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32

Variables are referenced by name as in var, not $var in awk. $n refers to the nth field: $1 for the first field, $2 for the second... or the whole record for n == 0 ($0 is the full record). Those don't have to be literal numbers. You can use $(1+1) or $variable. If variable contains 1, then $variable will be the first field. A commonly used one is $NF for ...


3

awk is good for this, but you could do it simpler, with calcc() { awk "{\$$1=$2;print}" | column -t } Whether that's better or not is your choice.


2

You can accomplish this with awk awk '{sub(/".*",/,"");print}' filename


2

With sed: echo 00000012- | sed -e 's/\([0-9]+\)\(-\)\?/\2\1/' gives -00000012. That is, matching two groups, the first with digits and the second with a sign, but using zero-or-more matches of that, and then replacing the two interchanged.


2

I think this does what you want; it accepts an awk variable named "factor" that is can easily be set to whatever you want: awk -v factor=8.06573 '{printf "%2.9f %2.9f\n", $1 * factor, $2 * factor}' With the given input, it outputs: 34.193855762 35.948152037 34.220472671 33.078365303 34.585043667 33.260650801 33.961562738 36.169959612 34.176917729 33....


2

awk '!x[$0]++' <<< "$list" | while read -r line; do array[count++]=$line done The array (italic) in this case is a part of the subshell (bold). The $line and $array has a value whilst the subshell is alive, so to speak. Once the subshell finishes, aka dies, the parent (spawner) environment is restored. This includes obliteration of any ...


2

I would use awk awk --posix '{ gsub(/\.[[:digit:]]{6}/, "", $1); print }' filename Will target the first field (space delimited) and search for a . followed by 6 numbers and empty it out.


1

With awk probably the simplest way is to do a regular expression substitution on the first whitespace-separated field, replacing everything from the period to the end of the field: awk '{sub(/\..*/,"",$1)}1' somefile


1

awk '{ if (/ID: /) { if (/searchForThisMethod/) { ++part print >sprintf("part-%03d.txt", part) } } }' test.txt Checks if the line matches pattern header-line then does a second check for secondary-pattern before incrementing and writing to the file. Given this is in test.txt ID: searchForThisMethod 1 ...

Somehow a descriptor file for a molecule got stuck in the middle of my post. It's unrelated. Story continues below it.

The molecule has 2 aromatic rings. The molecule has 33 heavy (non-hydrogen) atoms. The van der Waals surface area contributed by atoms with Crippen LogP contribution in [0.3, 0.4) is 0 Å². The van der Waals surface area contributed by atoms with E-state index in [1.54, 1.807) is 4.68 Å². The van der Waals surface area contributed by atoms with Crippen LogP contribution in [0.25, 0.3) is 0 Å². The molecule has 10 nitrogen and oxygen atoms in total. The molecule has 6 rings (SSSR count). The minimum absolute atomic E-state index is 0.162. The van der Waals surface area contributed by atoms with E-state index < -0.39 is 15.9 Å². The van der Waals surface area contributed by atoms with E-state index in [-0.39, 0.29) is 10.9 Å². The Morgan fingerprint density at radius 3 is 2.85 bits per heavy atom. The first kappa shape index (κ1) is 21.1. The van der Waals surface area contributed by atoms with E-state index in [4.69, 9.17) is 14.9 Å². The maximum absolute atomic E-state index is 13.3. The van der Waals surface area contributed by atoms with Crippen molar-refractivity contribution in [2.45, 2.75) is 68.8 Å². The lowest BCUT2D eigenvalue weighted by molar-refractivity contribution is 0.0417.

1

Sort and join (but no awk) method: sort -k2 main.txt > main_sort.txt ; \ sort -k1 changes.txt > changes_sort.txt ; \ { join -i -1 2 -2 1 -o 1.1 2.2 main_sort.txt changes_sort.txt ; \ join -v 1 -i -1 2 -2 1 -o 1.1 1.2 main_sort.txt changes_sort.txt ; } | \ sort -g | column -t Output: word_1 root_A word_2 root_A word_3 genre_B ...


1

You mentioned the join command, but in this case it's not easy to use it. At least not by itself. Let's try to join the two files. To do that, the files first need to be sorted on the join field. We are going to be using the second field from the first file and the first field (which is the default for join) from the second file: $ sort -k2 -o main.txt ...


1

Awk command: awk 'NR==FNR {a[$1]=$2;next} {if ($2 in a) print $1,a[$2]; else print $1,$2}' changes.txt main.txt Output: word_1 root_A word_2 root_A word_3 genre_B word_4 root_C word_5 root_A


1

If your system's grep supports PCRE, you could maybe do $ echo 'aaa string1 bbb aaa string2 bbb aaa string3 bbb' | grep -oP '(?<=(aaa|bbb) )\w*?(?= (aaa|bbb))' string1 string2 string3 or if you need to handle more general amounts of surrounding whitespace $ echo 'aaa string1 bbb aaa string2 bbb aaa string3 bbb' | grep -oP '(aaa|bbb)\s+\K\w*?(?=\s+...


1

I used a combination of grep and sed to accomplish your goal of after \n( and before )\n grep -o '\\n(.*)\\n' test.txt|sed -e 's/\\n//g' Sample output (T.a = 1) (public.cde.newcol = \'013\')


1

You can accomplish this with sed like so: sed -e 's,\\n(.*,,' unset or with awk you have to do a lot of escaping awk -F'\\\\n\\(' '{print $1}' unset to get the right escaping for both the \ before the n and to protect against the special interpretation of the (


1

Some solutions to your problem without the loop # use bash's mapfile with process substitution mapfile -t arr < <( awk '!x[$0]++' <<<"$list" ) # use array assignment syntax (at least bash, ksh, zsh) # of a command-substituted value split at newline only # and (if the data can contain globs) globbing disabled set -f; IFS='\n' arr=( $( awk '!...



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